3 min read

If you’re new to blogging, you’re probably wondering what all the fuss is about when it comes to tags and categories. We’ll I’m here to help shine some light on that. There are hundreds of articles out there which explain the details of this, but I’m just here to give you the overview of them, why and how to use them.

So, let’s get started, shall we?

What are Categories and Tags?


Categories are the basic, broad topic you’re writing about. For instance, I write about social media, web development, business, marketing, advertising, blogging, technology, and a host of other topics. But, I only have a handful of categories: Social Media, Business, Technology, Web, etc. This allows me to group content under a broad topic and display it separately. So I have a menu item called Social Media Marketing, and it will only have articles under that topic, unlike the home page which has everything in chronological order, as most blogs do.


Tags is where I get more creative. The article about using Evernote for Blogging would be categorised under ‘Digital DIY’ but tagged under ‘Evernote’ and ‘Blogging’ because it related to both topics. I even went so far as to tag it under ‘Organisation’ because Evernote is an organisation tool. Basically, tags is where you break down the broad category into smaller, bite sized, topics.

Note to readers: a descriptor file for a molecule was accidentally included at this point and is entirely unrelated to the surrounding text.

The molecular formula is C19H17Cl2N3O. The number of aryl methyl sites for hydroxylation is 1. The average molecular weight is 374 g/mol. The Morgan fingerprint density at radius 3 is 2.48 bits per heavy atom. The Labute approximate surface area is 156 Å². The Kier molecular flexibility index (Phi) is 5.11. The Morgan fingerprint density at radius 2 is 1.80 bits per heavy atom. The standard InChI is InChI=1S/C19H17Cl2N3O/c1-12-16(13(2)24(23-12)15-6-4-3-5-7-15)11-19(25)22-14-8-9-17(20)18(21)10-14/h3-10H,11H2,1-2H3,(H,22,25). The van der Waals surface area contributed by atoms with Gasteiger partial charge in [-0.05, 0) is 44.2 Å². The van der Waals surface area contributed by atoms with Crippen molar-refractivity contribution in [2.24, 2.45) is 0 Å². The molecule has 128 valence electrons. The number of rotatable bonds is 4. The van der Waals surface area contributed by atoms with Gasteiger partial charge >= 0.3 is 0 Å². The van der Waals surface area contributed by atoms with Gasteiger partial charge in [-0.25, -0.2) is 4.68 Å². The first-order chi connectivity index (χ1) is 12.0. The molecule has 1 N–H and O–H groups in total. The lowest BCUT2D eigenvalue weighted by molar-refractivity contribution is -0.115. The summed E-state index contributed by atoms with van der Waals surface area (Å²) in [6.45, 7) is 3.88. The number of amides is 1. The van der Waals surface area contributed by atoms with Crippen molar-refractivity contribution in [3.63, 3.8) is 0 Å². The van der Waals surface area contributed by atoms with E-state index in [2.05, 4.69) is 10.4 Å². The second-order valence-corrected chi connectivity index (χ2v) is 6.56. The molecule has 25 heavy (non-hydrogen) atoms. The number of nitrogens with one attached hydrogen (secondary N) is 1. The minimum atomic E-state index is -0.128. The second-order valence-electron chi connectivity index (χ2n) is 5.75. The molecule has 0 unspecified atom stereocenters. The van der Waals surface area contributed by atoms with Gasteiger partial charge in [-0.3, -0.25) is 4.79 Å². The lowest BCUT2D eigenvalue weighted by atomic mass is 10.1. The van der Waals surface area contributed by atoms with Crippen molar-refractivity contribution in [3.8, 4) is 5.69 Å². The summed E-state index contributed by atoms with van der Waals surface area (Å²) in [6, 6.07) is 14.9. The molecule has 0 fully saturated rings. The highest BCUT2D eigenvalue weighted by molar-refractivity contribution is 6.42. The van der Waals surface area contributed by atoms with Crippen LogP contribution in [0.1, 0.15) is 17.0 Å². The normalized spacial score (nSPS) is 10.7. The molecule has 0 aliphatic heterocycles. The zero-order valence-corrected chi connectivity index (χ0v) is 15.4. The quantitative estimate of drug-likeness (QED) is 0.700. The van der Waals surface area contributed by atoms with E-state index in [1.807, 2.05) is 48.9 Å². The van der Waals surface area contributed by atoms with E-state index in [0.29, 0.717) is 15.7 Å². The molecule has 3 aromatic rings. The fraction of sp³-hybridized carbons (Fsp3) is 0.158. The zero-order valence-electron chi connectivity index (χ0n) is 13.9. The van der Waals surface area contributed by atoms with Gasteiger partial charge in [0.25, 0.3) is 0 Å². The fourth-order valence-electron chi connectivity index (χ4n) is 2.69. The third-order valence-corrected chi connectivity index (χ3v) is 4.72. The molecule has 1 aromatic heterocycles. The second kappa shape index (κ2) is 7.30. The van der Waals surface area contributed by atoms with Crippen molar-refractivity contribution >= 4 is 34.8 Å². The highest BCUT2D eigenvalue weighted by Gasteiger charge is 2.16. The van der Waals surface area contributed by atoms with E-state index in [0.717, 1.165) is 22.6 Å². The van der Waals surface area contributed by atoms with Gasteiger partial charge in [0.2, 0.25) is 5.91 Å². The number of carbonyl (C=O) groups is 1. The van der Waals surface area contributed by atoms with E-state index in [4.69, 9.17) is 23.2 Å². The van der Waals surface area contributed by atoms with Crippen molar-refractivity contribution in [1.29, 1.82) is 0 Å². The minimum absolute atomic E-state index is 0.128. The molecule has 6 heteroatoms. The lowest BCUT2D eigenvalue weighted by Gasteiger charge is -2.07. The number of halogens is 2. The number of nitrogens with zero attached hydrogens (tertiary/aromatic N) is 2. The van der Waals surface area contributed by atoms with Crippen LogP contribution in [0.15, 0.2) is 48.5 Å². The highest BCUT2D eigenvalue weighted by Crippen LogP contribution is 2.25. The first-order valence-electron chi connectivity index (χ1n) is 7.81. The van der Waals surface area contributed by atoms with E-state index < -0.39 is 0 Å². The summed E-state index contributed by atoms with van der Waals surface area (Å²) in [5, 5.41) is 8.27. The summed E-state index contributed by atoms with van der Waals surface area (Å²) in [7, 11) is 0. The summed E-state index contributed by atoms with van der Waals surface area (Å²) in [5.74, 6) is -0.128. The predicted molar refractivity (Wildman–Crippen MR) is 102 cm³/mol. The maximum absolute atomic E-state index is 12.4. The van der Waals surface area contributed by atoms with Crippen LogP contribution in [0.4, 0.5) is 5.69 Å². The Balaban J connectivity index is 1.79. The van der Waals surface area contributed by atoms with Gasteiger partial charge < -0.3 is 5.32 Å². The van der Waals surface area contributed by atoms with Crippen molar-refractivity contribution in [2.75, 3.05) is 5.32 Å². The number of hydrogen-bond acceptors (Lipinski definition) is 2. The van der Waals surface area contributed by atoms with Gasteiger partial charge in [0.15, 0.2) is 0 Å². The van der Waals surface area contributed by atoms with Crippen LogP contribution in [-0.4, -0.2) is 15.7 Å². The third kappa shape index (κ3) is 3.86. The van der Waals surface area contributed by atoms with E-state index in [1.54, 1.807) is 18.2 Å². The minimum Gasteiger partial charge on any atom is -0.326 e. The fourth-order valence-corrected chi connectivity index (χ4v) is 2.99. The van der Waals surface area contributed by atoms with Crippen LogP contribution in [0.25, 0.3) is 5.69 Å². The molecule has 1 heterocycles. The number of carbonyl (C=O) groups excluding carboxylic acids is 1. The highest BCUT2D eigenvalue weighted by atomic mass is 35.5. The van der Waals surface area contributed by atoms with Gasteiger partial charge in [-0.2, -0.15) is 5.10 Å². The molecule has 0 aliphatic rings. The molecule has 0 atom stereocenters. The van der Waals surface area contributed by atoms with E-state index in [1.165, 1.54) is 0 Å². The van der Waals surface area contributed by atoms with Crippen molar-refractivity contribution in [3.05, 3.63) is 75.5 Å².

Why should I be using categories and tags?

Have you ever been into a huge store which has more than ten lanes with thousands of products but none of them have a sign telling you what is in which lane? Blogs without tags and categories can get like that. Imagine you go to a blog about interior, read an article on kitchen decor and loved it, so you want to read more on it, but there are no categories or tags, so you have no way of finding all the articles on kitchen decor without running a search (some search tools don’t even work properly!). That’s a website nightmare.

When you assign a category to a post, you’ve grouped it into a broad topic. When you assign tags to a post, you’re drilling down those topics another level. So categories are at the top, but the tags are at the second and third level.

Pruning your categories and tags

There will come a time, about a year after you start your blog, where you will need to prune your categories and tags. You might have too many categories, or too many under-utilised tags.

With categories, you’ll need to evaluate how many you have, which are the least used and if you really need them. Instead of deleting them, you can depreciate them into tags, if the category is just not big enough to justify being a category.

When you have a tag which has over 20% of your content, it’s time to convert that into a category. There are a host of plugins and techniques to help you convert your tag into a category, and assign those posts to the new category.

Like with all things, blogs need maintenance and love. If you keep it in check, it won’t take too long to tidy up, but if you neglect it, as most bloggers do, it will be a nightmare to prune.

Here is a photo of a cat reading a blog post… just because..


Let me know your thoughts on Twitter! @desireroberts